Often defined as % of data values that are complete, e.g. % of buildings with a parcel number. Mandatory elements should be 100% complete. You can also define completeness for a dataset (versus a single field).
We have a universe of 300 buildings and 250 entries. Our dataset has a completeness rate of 83%.
Each data field has a syntax, range or set of rules it should conform to. It can be the contents of a pick list (constrained list of possible values) or valid numerical ranges (greater than 0) or format like UTM. During Step 2, you should have listed what is a valid input and then ensure that input methods and checks reinforce those rules.
The date of building occupancy should be recorded as YYYYMMDD. (Note - for usability purposes, you wouldn't want to require end users to input in this format. A drop down calendar would be much easier.)
How timely is the data? What is the time difference between when the event, activity, etc took place and when you obtain the data? You can measure it as the time difference or frequency of collection. An example rule could be: if we collect data on paper forms, it must be inputted within a week. Timeliness should meet the business needs of the dataset.
The core building data is collected annually. A subset if fields must be updated quarterly.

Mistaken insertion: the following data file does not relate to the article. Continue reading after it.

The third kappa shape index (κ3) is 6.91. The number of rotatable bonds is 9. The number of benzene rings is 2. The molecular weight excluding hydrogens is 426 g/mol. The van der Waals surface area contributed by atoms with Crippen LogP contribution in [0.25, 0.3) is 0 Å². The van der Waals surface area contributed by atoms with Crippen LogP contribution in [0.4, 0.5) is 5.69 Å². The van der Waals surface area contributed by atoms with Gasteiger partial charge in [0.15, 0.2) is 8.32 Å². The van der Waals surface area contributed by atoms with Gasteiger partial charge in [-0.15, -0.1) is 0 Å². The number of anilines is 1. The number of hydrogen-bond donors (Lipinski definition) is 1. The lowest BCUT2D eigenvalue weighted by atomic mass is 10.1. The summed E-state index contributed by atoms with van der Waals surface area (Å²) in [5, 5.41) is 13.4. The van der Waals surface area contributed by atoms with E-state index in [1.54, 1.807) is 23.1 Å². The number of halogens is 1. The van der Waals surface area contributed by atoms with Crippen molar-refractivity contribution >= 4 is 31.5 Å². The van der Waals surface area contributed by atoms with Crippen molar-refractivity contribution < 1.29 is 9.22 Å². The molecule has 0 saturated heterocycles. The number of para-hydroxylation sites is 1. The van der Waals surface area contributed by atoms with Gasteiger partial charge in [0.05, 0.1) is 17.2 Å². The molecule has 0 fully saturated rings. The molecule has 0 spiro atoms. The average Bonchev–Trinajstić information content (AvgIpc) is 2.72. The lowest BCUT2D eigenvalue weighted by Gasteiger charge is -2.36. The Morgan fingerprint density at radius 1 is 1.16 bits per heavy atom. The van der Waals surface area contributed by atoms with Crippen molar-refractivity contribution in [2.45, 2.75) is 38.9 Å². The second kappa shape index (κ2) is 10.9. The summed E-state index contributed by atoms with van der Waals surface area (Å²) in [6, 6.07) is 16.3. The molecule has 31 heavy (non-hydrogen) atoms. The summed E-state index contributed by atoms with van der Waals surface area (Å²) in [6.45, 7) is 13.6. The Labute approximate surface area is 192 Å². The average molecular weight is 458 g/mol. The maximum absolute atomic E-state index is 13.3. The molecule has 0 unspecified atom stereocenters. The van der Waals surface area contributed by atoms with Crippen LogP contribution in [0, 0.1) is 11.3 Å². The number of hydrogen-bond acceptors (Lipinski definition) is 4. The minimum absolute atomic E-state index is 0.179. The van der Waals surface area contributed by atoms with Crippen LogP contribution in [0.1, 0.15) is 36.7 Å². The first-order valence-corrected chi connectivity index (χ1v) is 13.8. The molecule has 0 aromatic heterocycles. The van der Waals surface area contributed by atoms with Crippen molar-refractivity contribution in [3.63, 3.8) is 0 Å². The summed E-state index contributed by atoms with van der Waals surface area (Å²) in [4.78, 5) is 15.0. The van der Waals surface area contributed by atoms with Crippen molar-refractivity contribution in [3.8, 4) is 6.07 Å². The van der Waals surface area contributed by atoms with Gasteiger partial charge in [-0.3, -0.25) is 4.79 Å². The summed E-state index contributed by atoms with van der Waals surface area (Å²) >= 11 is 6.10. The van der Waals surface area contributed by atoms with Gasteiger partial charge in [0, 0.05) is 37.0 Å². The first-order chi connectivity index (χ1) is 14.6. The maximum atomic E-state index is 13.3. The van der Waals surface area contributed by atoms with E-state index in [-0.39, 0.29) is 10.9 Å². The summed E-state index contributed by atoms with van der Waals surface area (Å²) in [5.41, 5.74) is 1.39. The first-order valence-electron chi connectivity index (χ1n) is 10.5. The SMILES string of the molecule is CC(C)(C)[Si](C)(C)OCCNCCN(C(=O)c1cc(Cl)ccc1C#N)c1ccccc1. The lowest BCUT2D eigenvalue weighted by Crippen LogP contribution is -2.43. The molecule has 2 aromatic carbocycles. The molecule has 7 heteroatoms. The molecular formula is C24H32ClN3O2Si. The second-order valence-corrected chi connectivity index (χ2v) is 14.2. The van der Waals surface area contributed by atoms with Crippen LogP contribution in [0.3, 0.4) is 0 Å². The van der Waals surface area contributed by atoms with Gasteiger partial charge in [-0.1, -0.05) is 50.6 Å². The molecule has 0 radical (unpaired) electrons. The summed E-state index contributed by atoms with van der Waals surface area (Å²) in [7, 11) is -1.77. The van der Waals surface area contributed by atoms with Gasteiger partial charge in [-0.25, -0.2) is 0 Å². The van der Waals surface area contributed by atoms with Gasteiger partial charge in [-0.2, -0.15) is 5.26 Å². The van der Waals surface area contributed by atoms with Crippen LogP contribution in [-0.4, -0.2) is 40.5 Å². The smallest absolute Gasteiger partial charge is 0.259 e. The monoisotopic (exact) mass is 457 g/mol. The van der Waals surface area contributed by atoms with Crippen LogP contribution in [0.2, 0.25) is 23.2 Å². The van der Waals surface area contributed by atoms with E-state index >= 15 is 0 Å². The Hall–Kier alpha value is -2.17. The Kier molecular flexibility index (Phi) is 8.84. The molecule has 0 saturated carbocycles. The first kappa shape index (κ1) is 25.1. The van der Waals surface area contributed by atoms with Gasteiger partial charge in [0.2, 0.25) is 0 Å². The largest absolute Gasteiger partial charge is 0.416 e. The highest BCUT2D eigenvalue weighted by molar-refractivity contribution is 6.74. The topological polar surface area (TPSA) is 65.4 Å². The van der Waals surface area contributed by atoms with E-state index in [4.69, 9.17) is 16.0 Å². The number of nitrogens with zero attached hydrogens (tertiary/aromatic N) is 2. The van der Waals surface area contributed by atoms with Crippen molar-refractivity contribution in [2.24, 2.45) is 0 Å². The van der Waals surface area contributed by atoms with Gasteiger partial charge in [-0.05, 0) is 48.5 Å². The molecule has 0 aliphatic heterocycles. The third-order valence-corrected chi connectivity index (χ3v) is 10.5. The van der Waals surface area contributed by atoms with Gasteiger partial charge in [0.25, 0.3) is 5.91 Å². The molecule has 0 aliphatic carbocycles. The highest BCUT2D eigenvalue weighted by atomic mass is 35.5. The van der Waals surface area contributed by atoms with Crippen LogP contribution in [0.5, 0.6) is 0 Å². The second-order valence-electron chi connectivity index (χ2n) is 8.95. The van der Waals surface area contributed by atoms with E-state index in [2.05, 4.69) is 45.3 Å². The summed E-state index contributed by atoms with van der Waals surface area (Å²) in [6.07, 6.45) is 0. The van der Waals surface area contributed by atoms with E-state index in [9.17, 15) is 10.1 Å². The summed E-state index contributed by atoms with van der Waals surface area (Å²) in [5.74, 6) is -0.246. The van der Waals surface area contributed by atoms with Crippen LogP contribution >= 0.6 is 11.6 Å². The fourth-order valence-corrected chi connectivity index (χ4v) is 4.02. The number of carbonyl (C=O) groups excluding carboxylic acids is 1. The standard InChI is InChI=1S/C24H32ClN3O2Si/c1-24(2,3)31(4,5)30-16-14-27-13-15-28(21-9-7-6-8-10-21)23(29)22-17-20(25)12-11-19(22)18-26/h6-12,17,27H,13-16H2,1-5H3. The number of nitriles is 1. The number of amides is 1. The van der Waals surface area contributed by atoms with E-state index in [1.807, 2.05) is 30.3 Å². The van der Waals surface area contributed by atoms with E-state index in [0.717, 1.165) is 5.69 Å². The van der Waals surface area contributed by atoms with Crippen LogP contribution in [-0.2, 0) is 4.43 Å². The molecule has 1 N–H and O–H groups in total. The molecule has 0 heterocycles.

If an object or event is unique in the real world, it should be unique in your dataset. You could define a metric such as items in dataset / count in real world. If the metric is 100% you are on target, if not you either have too many records (duplicates) or you are missing buildings. Another example: having no more than 1 enrollment record per student per school year. This allows for multiple records of the same student in the same dataset, but with different values in related fields, e.g. year.
For our 300 buildings example, we should have no more than 300 buildings in our dataset.
Does your dataset share fields with other datasets? For example, neighborhoods, districts, gender, etc. If so, your dataset should use the same definitions. If possible, use the same definition for shared fields (e.g. client information, address, race/ethnicity, gender). Make geographic boundaries like planning district, supervisor district or census tract standard as well. Having standards and being consistent in implementation makes it easier to combine datasets. Standards may come from City, State, or Federal governments as well as professional organizations. Consistency also applies to format. For example, dates should have a consistent format across all datasets. It can also apply to derived data, for example, how you calculate age from date of birth. You can also constrain how one data element relates to another. For example, an address with a zip code of 94102 must mean the state is "CA".
The field building use must match the definition in other datasets (e.g. commercial, public, private, etc).
Accuracy is the degree to which your dataset represents reality. This one is trickier to check because you have to look outside your dataset. Ways to check accuracy include comparing to similar datasets as well as doing spot checks or audits. Use the accuracy rates in sample inspections to estimate the accuracy of the dataset and/or fields. You should also establish procedures for incorporating accuracy checks into your change management processes.
Annually, staff takes a sample of buildings and compares the database to site visits.